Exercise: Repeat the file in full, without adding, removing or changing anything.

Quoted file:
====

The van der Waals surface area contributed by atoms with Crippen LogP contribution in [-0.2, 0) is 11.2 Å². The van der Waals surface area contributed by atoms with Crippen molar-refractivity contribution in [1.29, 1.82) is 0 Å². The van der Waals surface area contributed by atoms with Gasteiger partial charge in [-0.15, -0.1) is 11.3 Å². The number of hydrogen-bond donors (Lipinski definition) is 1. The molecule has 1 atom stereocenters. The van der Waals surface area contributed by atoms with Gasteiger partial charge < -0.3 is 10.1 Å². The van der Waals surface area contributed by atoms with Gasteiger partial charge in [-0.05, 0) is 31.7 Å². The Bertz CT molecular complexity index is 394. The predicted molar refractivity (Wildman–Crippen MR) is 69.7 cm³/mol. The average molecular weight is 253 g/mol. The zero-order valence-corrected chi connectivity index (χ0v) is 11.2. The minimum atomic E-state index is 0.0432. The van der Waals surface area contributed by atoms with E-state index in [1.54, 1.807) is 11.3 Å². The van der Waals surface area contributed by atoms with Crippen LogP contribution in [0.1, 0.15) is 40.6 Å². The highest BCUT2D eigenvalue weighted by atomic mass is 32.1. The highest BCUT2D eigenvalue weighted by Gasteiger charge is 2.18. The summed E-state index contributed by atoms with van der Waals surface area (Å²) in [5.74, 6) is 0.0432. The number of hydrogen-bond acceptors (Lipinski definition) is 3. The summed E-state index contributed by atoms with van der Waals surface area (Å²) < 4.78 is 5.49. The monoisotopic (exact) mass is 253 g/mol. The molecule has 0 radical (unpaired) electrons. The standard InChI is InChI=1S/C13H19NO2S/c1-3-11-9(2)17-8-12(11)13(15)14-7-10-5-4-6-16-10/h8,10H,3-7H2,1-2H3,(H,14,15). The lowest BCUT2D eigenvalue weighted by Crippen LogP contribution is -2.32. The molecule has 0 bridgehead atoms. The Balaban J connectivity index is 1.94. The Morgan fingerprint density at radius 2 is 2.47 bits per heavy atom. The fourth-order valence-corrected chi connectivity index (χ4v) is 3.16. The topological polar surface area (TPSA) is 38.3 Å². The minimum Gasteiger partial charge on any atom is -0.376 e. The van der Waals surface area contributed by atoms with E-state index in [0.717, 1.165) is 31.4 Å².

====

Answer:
The van der Waals surface area contributed by atoms with Crippen LogP contribution in [-0.2, 0) is 11.2 Å². The van der Waals surface area contributed by atoms with Crippen molar-refractivity contribution in [1.29, 1.82) is 0 Å². The van der Waals surface area contributed by atoms with Gasteiger partial charge in [-0.15, -0.1) is 11.3 Å². The number of hydrogen-bond donors (Lipinski definition) is 1. The molecule has 1 atom stereocenters. The van der Waals surface area contributed by atoms with Gasteiger partial charge < -0.3 is 10.1 Å². The van der Waals surface area contributed by atoms with Gasteiger partial charge in [-0.05, 0) is 31.7 Å². The Bertz CT molecular complexity index is 394. The predicted molar refractivity (Wildman–Crippen MR) is 69.7 cm³/mol. The average molecular weight is 253 g/mol. The zero-order valence-corrected chi connectivity index (χ0v) is 11.2. The minimum atomic E-state index is 0.0432. The van der Waals surface area contributed by atoms with E-state index in [1.54, 1.807) is 11.3 Å². The van der Waals surface area contributed by atoms with Crippen LogP contribution in [0.1, 0.15) is 40.6 Å². The highest BCUT2D eigenvalue weighted by atomic mass is 32.1. The highest BCUT2D eigenvalue weighted by Gasteiger charge is 2.18. The summed E-state index contributed by atoms with van der Waals surface area (Å²) in [5.74, 6) is 0.0432. The number of hydrogen-bond acceptors (Lipinski definition) is 3. The summed E-state index contributed by atoms with van der Waals surface area (Å²) < 4.78 is 5.49. The monoisotopic (exact) mass is 253 g/mol. The molecule has 0 radical (unpaired) electrons. The standard InChI is InChI=1S/C13H19NO2S/c1-3-11-9(2)17-8-12(11)13(15)14-7-10-5-4-6-16-10/h8,10H,3-7H2,1-2H3,(H,14,15). The lowest BCUT2D eigenvalue weighted by Crippen LogP contribution is -2.32. The molecule has 0 bridgehead atoms. The Balaban J connectivity index is 1.94. The Morgan fingerprint density at radius 2 is 2.47 bits per heavy atom. The fourth-order valence-corrected chi connectivity index (χ4v) is 3.16. The topological polar surface area (TPSA) is 38.3 Å². The minimum Gasteiger partial charge on any atom is -0.376 e. The van der Waals surface area contributed by atoms with E-state index in [0.717, 1.165) is 31.4 Å².